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‘Kids Are Not Always Safer At Home’ Even Though Reports Of Abuse, Neglect Are Down

With Kids Away From Teachers And Other Mandated Reporters, Experts Worry Fewer Problems Are Being Reported

Kids running near a tree.
Charlie Riedel/AP Photo

Reports of abuse or neglect to Wisconsin Child Protective Services (CPS) are down dramatically as children are spending less time with teachers, coaches and other people outside their family who would be able to notice something amiss at home.

The number of child abuse reports typically dips during the summer for the same reason — but the isolation imposed to try to slow the spread of the novel coronavirus has led to a drop that’s noticeably steeper than the usual June-July-August slump.

“We know that kids are not always ‘Safer at Home,’ so we know that there’s definitely a need out there,” said Elizabeth Champion, director of Child Advocacy Centers of Wisconsin, “but those cases are just not getting reported.”

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Child advocacy centers allow children who have experienced abuse to be interviewed by someone who’s specifically trained to ask questions and get information without retraumatizing the child. The interview is then shared with law enforcement, medical professionals and others who might be involved with their case, so the child only has to be interviewed once.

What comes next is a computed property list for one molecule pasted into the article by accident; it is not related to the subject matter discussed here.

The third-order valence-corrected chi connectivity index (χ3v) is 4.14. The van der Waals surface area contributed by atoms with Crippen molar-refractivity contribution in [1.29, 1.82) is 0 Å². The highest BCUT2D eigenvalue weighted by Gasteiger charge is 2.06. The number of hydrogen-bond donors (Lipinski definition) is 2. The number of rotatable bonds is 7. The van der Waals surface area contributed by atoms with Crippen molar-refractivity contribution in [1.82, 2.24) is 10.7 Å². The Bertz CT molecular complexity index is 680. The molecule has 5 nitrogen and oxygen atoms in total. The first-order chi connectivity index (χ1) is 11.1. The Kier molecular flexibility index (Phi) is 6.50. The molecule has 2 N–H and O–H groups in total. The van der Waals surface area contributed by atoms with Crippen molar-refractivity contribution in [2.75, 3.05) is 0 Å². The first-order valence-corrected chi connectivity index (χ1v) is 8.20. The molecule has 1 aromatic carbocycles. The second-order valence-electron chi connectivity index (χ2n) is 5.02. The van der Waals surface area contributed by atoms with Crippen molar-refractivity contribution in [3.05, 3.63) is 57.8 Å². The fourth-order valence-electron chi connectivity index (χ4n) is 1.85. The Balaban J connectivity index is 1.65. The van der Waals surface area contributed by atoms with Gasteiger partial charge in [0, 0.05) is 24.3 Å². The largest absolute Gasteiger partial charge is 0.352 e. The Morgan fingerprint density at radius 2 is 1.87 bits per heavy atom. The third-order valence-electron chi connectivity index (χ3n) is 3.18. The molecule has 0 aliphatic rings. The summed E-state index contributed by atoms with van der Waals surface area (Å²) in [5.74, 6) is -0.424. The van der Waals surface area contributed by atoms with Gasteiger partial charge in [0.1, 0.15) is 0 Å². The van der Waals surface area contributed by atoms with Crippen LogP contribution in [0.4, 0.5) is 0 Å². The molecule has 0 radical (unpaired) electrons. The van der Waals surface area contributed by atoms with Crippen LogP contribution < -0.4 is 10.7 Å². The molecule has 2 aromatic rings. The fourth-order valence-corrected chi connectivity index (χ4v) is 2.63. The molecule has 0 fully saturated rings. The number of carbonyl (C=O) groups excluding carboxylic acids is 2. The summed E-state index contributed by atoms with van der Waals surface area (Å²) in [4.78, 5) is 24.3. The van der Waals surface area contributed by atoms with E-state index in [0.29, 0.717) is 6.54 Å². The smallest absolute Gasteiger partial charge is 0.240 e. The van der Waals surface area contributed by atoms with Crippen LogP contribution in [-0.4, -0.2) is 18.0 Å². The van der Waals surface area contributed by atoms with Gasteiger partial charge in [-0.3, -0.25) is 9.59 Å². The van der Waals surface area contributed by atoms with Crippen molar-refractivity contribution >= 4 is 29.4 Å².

Champion’s organization works with 15 Child Advocacy Centers (CACs) in the state, and said the downturn in CPS referrals has led to fewer investigations, though likely not fewer incidences of the abuse or neglect they would usually be investigating.

The Wisconsin Department of Children and Families (DCF) received just under 4,000 reports of abuse or neglect last month, down from 7,841 in April 2019 and 7,535 in April 2018. Even in August 2019, which had the lowest number of reports in the last year, DCF received 5,340 reports.

DCF Secretary Emilie Amundson said that trend is starting to turn around, with May reports coming closer to what CPS sees in the summer. As of Friday, there have been 973 reports in May, according to the DCF dashboard. Amundson attributes that, in part, to more schools getting distance learning set up.

“What we’re starting to see now is an adjustment to the system,” she said. “Teachers are interacting with students, and they are able to get a pulse on what’s going on with students and with their families.”

Reports to CPS don’t necessarily mean children will be removed from the home. The reports are screened to see if they meet statutory requirements to be considered child abuse or neglect — in April, 1,333 of the 4,000 reported cases were screened in. From there, the agency builds an initial assessment, and starts to figure out tools and resources for what the family might need — whether or not the report ends up being a substantiated case of abuse or neglect.